Broadly speaking, there are two big trends that are freaking out the experts. The first is climate change, exacerbated by the greenhouse gases we encourage by burning fossil fuels, cutting down forests, and farming the way we do (particularly for meat production). The second is the mass extinction event that is taking place, threatening many life forms that we take for granted today.

The root cause, the scientists said on Monday, is that there are too many of us, and our consumption is out of control:

“By failing to adequately limit population growth, reassess the role of an economy rooted in growth, reduce greenhouse gases, incentivize renewable energy, protect habitat, restore ecosystems, curb pollution, halt defaunation, and constrain invasive alien species, humanity is not taking the urgent steps needed to safeguard our imperiled biosphere.”

But let’s go back to the good news. We managed to stop putting a hole in the ozone layer by phasing out the chemicals that were causing it (cholofluorocarbons) and, as a result, the hole is closing and there are millions fewer cases of skin cancer than there would otherwise have been.

“The rapid global decline in ozone-depleting substances shows that we can make positive change when we act decisively. We have also made advancements in reducing extreme poverty and hunger,” the scientists wrote, adding that we’ve made progress in lowering fertility rates too—largely by improving girls’ and women’s education.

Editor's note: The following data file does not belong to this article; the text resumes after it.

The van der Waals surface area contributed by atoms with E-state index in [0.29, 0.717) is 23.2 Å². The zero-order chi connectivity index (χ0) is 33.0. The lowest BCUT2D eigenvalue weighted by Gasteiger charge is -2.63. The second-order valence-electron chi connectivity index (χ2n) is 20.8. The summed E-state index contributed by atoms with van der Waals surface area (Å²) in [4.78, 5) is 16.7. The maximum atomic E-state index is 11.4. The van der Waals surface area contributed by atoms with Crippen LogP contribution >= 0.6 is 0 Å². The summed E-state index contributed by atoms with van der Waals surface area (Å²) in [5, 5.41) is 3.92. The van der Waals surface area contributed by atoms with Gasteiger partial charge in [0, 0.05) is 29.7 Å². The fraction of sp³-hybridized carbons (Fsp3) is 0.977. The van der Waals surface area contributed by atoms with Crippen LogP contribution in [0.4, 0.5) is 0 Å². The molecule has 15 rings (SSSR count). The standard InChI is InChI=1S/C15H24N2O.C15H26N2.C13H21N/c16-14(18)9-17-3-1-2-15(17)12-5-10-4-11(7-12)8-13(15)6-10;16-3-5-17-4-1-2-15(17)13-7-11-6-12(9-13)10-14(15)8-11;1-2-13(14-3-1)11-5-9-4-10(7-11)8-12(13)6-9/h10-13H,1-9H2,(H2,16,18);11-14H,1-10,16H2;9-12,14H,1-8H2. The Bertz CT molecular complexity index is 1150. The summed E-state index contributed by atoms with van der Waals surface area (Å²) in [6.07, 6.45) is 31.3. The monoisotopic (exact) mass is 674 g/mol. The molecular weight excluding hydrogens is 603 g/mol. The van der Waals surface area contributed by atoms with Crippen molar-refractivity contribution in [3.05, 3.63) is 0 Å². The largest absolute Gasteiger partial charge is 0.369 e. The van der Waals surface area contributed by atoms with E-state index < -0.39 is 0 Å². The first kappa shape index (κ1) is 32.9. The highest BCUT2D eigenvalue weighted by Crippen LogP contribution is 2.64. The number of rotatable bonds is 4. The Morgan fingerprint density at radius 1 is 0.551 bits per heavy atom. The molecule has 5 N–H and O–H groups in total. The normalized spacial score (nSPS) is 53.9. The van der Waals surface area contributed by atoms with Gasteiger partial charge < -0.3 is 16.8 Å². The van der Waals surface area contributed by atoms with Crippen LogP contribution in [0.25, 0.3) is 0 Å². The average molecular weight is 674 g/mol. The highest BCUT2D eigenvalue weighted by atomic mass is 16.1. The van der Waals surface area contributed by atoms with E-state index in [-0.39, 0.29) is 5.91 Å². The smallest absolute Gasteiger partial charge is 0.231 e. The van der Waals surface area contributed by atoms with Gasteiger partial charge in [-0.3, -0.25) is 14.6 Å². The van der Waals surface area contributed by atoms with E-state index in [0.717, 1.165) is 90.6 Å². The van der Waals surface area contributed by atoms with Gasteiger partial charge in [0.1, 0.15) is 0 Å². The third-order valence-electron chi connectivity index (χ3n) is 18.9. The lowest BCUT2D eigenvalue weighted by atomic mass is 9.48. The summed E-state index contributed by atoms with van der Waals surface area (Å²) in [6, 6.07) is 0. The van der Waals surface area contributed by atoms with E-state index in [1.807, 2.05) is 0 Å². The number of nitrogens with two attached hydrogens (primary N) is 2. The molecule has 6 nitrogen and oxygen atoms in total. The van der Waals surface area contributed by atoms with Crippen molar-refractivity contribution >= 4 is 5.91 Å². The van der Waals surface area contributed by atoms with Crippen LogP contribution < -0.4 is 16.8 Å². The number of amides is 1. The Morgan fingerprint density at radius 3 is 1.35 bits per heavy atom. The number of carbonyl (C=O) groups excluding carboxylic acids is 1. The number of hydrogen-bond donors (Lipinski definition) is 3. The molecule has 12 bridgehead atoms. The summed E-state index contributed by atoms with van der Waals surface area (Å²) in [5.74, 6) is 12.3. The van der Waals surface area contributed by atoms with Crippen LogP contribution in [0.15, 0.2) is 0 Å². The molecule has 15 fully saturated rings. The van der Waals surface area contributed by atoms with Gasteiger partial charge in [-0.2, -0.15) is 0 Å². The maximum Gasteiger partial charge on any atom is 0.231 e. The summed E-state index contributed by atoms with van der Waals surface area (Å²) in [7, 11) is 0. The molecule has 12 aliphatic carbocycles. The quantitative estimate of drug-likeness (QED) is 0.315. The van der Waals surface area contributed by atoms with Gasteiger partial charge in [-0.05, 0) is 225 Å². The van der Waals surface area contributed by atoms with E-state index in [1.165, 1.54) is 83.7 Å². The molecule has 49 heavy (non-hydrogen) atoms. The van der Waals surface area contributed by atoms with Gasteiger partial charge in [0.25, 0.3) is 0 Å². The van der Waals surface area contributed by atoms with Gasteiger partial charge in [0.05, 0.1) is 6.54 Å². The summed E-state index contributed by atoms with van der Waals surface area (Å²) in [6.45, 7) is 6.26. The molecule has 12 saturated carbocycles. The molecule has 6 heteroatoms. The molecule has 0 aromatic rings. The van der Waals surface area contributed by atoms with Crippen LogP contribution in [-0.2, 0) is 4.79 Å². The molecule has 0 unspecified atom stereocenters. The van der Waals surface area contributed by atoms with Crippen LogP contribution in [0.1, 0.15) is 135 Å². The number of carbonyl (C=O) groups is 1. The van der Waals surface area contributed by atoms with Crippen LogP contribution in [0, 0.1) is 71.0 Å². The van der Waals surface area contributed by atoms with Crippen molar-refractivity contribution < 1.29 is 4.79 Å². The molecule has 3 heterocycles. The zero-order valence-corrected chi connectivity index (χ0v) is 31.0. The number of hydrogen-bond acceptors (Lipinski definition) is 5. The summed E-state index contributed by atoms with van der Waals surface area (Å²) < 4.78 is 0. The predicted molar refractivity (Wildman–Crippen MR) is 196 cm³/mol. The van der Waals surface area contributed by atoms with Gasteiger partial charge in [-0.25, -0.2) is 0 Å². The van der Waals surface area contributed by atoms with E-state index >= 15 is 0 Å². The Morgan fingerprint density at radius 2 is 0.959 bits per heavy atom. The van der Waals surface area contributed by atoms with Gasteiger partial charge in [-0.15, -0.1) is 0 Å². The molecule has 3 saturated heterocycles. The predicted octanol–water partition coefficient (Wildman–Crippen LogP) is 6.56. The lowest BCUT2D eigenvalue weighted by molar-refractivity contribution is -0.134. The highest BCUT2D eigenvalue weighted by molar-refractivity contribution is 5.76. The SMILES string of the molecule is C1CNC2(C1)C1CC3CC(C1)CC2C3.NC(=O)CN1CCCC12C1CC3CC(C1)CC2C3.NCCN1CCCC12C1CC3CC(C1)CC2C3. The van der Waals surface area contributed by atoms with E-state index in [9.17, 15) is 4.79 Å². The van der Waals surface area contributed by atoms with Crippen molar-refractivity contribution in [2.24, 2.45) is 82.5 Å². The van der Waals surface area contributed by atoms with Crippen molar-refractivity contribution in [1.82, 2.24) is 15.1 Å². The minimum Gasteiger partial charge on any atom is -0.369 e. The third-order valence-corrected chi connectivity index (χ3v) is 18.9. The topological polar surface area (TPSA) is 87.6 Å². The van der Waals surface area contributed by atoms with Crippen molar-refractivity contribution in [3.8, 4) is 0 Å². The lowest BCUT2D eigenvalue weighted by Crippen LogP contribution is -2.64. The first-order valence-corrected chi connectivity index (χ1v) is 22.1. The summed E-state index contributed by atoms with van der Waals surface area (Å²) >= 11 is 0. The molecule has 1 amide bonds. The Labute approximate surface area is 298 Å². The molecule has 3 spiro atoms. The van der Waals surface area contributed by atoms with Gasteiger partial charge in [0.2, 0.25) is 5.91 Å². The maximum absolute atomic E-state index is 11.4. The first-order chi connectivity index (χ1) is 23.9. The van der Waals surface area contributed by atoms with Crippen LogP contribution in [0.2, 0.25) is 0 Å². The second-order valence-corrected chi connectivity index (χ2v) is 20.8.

Now, according to the scientists, which have formed a group called the Alliance of World Scientists, our policy-makers need to push hard on other fronts. And so do we, as consumers and citizens.

Their list of recommendations is extensive. Let’s start with those that we as individuals can take to heart:

1. Fertility

We need to stop having so many kids, ideally limiting our reproduction to “replacement level at most.” That means one or two children, on average.

2. Diet and food waste

We need to stop wasting so much food, given the environmental impacts of food production. As the worst environmental impacts come from farming ruminants such as cattle and sheep, the scientists also recommend a shift towards “mostly plant-based foods.”

3. Buy green

We need to pay more attention to the things we buy and invest in, to make sure that they “encourage positive environmental change.”

4. Nature appreciation